The protests rocking the Arab world this week have one thread uniting them: Al Jazeera, the Qatar-based channel whose aggressive coverage has helped propel insurgent emotions from one capital to the next. In many ways, it is Al Jazeera's moment - not only because of the role it has played, but also because the channel has helped to shape a narrative of popular rage against oppressive American-backed governments. "The notion that there is a common struggle across the Arab world is something Al Jazeera helped create," said Marc Lynch, a professor at George Washington University.
NYT: Cables show US changed tack on Egypt
Cairo: The New York Times is reporting that cables obtained by WikiLeaks reveal how the United States changed the way it dealt with Egypt after President Barack Obama came to power. It says relations improved between the two allies, with one official writing in a cable that the U.S. avoided "the public confrontations that had become routine" during the Bush administration. In an interview on Thursday, Obama said that Egyptian President Hosni Mubarak has been "an ally of ours on a lot of critical issues."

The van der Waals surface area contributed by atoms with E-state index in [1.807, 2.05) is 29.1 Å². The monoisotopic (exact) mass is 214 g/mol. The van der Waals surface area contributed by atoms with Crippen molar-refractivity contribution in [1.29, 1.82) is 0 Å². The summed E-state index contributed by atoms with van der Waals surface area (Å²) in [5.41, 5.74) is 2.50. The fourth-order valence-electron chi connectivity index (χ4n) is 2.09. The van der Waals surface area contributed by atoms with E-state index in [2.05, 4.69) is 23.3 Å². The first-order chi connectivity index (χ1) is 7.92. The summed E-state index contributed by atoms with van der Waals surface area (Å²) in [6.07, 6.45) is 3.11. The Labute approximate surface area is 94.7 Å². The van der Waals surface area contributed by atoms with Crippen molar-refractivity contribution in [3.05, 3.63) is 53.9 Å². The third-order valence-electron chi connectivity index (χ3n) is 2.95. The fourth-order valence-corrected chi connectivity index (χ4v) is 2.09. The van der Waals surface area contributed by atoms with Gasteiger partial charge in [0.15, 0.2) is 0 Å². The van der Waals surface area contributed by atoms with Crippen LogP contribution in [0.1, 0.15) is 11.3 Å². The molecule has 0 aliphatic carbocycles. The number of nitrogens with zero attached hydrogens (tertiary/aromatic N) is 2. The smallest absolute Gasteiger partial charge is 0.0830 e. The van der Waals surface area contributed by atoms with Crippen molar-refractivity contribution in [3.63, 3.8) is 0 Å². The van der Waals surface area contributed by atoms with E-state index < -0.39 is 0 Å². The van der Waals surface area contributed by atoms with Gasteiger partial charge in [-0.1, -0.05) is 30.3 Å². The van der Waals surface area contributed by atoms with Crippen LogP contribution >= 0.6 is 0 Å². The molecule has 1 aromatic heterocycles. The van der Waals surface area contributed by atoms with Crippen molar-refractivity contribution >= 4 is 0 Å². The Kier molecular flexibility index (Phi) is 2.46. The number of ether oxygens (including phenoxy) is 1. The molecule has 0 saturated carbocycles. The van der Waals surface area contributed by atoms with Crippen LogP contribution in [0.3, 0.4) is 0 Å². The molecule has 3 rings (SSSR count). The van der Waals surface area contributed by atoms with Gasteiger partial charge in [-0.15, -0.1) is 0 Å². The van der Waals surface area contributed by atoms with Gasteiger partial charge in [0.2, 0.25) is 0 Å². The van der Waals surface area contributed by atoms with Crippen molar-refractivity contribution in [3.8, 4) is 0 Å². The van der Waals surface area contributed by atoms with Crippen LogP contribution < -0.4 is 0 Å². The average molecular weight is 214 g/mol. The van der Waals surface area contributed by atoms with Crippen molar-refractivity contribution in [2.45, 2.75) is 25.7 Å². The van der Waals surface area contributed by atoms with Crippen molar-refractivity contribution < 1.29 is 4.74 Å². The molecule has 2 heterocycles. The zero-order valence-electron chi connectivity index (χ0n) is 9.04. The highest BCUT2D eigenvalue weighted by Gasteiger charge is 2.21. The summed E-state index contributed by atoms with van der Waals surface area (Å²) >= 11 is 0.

Jordanians march to press for reforms
Amman: Thousands of Jordanian opposition men took to the streets Friday in the country's capital demanding the prime minister step down and venting their anger at rising prices, inflation and unemployment. About 3,500 activists from Jordan's main Islamist opposition group, trade unions and leftist organizations gathered in Amman's downtown, waving banners reading: "Send the corrupt guys to court."The crowd denounced Prime Minister Samir Rifai's unpopular policies.